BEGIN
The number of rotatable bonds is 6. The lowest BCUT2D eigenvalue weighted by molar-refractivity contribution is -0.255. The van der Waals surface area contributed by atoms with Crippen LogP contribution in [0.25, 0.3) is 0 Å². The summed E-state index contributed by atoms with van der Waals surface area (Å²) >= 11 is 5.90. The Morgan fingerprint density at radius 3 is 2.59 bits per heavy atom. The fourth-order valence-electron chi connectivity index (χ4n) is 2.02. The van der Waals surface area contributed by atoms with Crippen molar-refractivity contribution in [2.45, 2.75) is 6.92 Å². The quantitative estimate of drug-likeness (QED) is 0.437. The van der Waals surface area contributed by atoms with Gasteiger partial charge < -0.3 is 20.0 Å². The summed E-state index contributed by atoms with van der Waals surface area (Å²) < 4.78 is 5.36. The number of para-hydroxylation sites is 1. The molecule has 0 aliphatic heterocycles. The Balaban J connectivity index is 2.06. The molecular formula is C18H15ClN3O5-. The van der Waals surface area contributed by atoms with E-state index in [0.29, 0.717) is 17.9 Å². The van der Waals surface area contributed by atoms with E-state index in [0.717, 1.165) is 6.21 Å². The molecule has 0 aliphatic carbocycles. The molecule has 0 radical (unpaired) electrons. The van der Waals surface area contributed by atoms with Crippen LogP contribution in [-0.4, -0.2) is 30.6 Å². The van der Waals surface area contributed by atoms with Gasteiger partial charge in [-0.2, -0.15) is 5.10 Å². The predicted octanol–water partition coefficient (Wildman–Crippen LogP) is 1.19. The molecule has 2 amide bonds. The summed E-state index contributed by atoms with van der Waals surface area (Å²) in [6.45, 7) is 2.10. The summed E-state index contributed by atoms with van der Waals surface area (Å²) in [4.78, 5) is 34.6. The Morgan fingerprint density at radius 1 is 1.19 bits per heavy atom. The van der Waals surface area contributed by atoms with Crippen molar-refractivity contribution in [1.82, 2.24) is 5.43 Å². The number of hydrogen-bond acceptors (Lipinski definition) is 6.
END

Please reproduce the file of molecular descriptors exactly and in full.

The number of rotatable bonds is 6. The lowest BCUT2D eigenvalue weighted by molar-refractivity contribution is -0.255. The van der Waals surface area contributed by atoms with Crippen LogP contribution in [0.25, 0.3) is 0 Å². The summed E-state index contributed by atoms with van der Waals surface area (Å²) >= 11 is 5.90. The Morgan fingerprint density at radius 3 is 2.59 bits per heavy atom. The fourth-order valence-electron chi connectivity index (χ4n) is 2.02. The van der Waals surface area contributed by atoms with Crippen molar-refractivity contribution in [2.45, 2.75) is 6.92 Å². The quantitative estimate of drug-likeness (QED) is 0.437. The van der Waals surface area contributed by atoms with Gasteiger partial charge < -0.3 is 20.0 Å². The summed E-state index contributed by atoms with van der Waals surface area (Å²) < 4.78 is 5.36. The number of para-hydroxylation sites is 1. The molecule has 0 aliphatic heterocycles. The Balaban J connectivity index is 2.06. The molecular formula is C18H15ClN3O5-. The van der Waals surface area contributed by atoms with E-state index in [0.29, 0.717) is 17.9 Å². The van der Waals surface area contributed by atoms with E-state index in [0.717, 1.165) is 6.21 Å². The molecule has 0 aliphatic carbocycles. The molecule has 0 radical (unpaired) electrons. The van der Waals surface area contributed by atoms with Crippen LogP contribution in [-0.4, -0.2) is 30.6 Å². The van der Waals surface area contributed by atoms with Gasteiger partial charge in [-0.2, -0.15) is 5.10 Å². The predicted octanol–water partition coefficient (Wildman–Crippen LogP) is 1.19. The molecule has 2 amide bonds. The summed E-state index contributed by atoms with van der Waals surface area (Å²) in [6.45, 7) is 2.10. The summed E-state index contributed by atoms with van der Waals surface area (Å²) in [4.78, 5) is 34.6. The Morgan fingerprint density at radius 1 is 1.19 bits per heavy atom. The van der Waals surface area contributed by atoms with Crippen molar-refractivity contribution in [1.82, 2.24) is 5.43 Å². The number of hydrogen-bond acceptors (Lipinski definition) is 6.